New Jersey Nowhere Near Online Gambling Revenue Expectations
The fiorst couple of months have been rocky for the new online casinos in New Jersey. While the projections have the state gaining over $12 million in tax revenue in the first seven months of regulated online gambling, that figure is far below the expectations of Governor Chris Christie.
When the governor was touting the economic impact that online casinos would have on New Jersey, he included a figure of $180 million that he wrote into the current budget. With the revenue nowhere near that number, Christie is starting to get heat for his projections.
"It wasn't that Christie had the wrong tax revenue projection figures," said Analyst Thomas Marks. "It is that his figures were too soon. It is going to take a few years before all the New Jersey gamblers convert to online casinos. So those numbers will probably be right in the long run, just not in 2014."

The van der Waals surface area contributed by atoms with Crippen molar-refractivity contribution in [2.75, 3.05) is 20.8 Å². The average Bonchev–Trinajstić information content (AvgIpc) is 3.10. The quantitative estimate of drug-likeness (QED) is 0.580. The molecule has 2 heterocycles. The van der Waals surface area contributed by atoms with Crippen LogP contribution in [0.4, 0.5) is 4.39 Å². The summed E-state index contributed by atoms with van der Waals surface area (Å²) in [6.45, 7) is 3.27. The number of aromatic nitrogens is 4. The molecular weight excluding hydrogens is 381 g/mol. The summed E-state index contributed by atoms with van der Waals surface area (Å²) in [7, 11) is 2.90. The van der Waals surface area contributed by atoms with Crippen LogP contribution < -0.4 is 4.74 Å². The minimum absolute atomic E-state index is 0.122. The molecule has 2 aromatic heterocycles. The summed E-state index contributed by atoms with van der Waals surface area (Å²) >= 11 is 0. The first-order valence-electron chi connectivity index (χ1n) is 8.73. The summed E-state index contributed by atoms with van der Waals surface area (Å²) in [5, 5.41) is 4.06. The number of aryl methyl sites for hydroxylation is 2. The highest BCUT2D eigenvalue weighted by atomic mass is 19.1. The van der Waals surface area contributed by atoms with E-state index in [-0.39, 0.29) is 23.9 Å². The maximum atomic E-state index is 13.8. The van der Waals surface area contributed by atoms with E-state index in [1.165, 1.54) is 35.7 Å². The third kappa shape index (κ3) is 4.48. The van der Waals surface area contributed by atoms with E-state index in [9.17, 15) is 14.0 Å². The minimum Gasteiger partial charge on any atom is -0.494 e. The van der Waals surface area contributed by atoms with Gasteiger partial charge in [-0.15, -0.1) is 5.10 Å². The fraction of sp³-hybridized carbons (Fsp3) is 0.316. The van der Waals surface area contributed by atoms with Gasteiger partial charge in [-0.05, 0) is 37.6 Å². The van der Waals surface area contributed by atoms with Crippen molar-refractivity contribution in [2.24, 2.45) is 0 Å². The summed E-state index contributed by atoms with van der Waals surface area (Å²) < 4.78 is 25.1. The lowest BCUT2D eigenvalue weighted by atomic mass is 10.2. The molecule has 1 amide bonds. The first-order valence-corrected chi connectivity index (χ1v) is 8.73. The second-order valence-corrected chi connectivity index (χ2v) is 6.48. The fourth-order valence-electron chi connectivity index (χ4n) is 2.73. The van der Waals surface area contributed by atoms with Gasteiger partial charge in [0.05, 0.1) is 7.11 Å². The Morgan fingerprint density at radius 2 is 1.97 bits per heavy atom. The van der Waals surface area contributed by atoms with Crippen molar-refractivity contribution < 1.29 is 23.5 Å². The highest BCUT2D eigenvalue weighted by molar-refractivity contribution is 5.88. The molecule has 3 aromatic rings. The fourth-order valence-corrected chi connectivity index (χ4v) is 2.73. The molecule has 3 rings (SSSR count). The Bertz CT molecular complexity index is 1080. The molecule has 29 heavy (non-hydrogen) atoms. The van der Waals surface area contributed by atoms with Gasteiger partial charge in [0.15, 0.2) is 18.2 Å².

New Jersey is one of three states that have regulated online gambling. Nevada and Delaware have online casinos that are operational, with Nevada outperforming New Jersey to date. It was expected that Nevada would become the largest online gambling state in the US for the past decade.
Delaware and New Jersey have also entered into an agreement to allow gamblers from each state to play at online casinos based in Nevada of Delaware. New Jersey has not yet joined the network, but all indications are that Christie and lawmakers would like to eventually be included in a country-wide network.
One of the biggest challenges that online gambling faces in the immediate future is the push back that it is receiving from one of the most successful land-based casino owners. Las Vegas Sands CEO Sheldon Adelson has thrown hundreds of millions of dollars into lobbying efforts to make online casinos illegal on a federal level.
A bill has been introduced in recent weeks that would make Internet gambling at online casinos and poker rooms illegal. Several other bills working their way through Congress would regulate online gambling nationally in the US.